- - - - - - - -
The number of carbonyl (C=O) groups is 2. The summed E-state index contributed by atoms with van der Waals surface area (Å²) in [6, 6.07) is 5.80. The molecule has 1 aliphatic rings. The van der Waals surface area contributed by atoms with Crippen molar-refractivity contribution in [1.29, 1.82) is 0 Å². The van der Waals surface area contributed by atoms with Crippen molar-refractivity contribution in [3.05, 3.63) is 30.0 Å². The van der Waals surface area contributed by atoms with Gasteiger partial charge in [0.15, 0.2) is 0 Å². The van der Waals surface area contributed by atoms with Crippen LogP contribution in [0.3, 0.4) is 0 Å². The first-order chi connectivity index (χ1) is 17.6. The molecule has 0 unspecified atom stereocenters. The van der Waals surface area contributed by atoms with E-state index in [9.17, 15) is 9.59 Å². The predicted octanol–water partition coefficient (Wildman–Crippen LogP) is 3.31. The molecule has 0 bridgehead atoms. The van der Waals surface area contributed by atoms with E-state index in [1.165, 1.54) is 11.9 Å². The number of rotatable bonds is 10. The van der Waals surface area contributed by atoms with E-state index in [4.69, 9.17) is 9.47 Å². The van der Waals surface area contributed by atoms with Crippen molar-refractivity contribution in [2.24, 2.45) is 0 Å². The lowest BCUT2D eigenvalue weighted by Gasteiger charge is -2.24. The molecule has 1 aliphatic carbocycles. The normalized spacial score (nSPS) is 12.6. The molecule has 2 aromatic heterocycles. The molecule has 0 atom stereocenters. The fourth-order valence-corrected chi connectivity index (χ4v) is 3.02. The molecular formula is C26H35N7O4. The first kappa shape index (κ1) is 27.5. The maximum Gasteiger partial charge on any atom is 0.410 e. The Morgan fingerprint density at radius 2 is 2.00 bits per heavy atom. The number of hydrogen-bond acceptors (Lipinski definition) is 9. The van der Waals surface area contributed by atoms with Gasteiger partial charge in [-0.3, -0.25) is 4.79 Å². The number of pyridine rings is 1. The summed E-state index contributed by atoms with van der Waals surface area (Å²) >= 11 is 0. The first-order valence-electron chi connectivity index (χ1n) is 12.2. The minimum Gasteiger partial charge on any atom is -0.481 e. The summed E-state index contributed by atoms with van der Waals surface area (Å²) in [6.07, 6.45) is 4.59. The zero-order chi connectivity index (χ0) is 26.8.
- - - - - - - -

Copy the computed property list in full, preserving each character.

The number of carbonyl (C=O) groups is 2. The summed E-state index contributed by atoms with van der Waals surface area (Å²) in [6, 6.07) is 5.80. The molecule has 1 aliphatic rings. The van der Waals surface area contributed by atoms with Crippen molar-refractivity contribution in [1.29, 1.82) is 0 Å². The van der Waals surface area contributed by atoms with Crippen molar-refractivity contribution in [3.05, 3.63) is 30.0 Å². The van der Waals surface area contributed by atoms with Gasteiger partial charge in [0.15, 0.2) is 0 Å². The van der Waals surface area contributed by atoms with Crippen LogP contribution in [0.3, 0.4) is 0 Å². The first-order chi connectivity index (χ1) is 17.6. The molecule has 0 unspecified atom stereocenters. The van der Waals surface area contributed by atoms with E-state index in [9.17, 15) is 9.59 Å². The predicted octanol–water partition coefficient (Wildman–Crippen LogP) is 3.31. The molecule has 0 bridgehead atoms. The van der Waals surface area contributed by atoms with E-state index in [1.165, 1.54) is 11.9 Å². The number of rotatable bonds is 10. The van der Waals surface area contributed by atoms with E-state index in [4.69, 9.17) is 9.47 Å². The van der Waals surface area contributed by atoms with Crippen molar-refractivity contribution in [2.24, 2.45) is 0 Å². The lowest BCUT2D eigenvalue weighted by Gasteiger charge is -2.24. The molecule has 1 aliphatic carbocycles. The normalized spacial score (nSPS) is 12.6. The molecule has 2 aromatic heterocycles. The molecule has 0 atom stereocenters. The fourth-order valence-corrected chi connectivity index (χ4v) is 3.02. The molecular formula is C26H35N7O4. The first kappa shape index (κ1) is 27.5. The maximum Gasteiger partial charge on any atom is 0.410 e. The Morgan fingerprint density at radius 2 is 2.00 bits per heavy atom. The number of hydrogen-bond acceptors (Lipinski definition) is 9. The van der Waals surface area contributed by atoms with Gasteiger partial charge in [-0.3, -0.25) is 4.79 Å². The number of pyridine rings is 1. The summed E-state index contributed by atoms with van der Waals surface area (Å²) >= 11 is 0. The first-order valence-electron chi connectivity index (χ1n) is 12.2. The minimum Gasteiger partial charge on any atom is -0.481 e. The summed E-state index contributed by atoms with van der Waals surface area (Å²) in [6.07, 6.45) is 4.59. The zero-order chi connectivity index (χ0) is 26.8.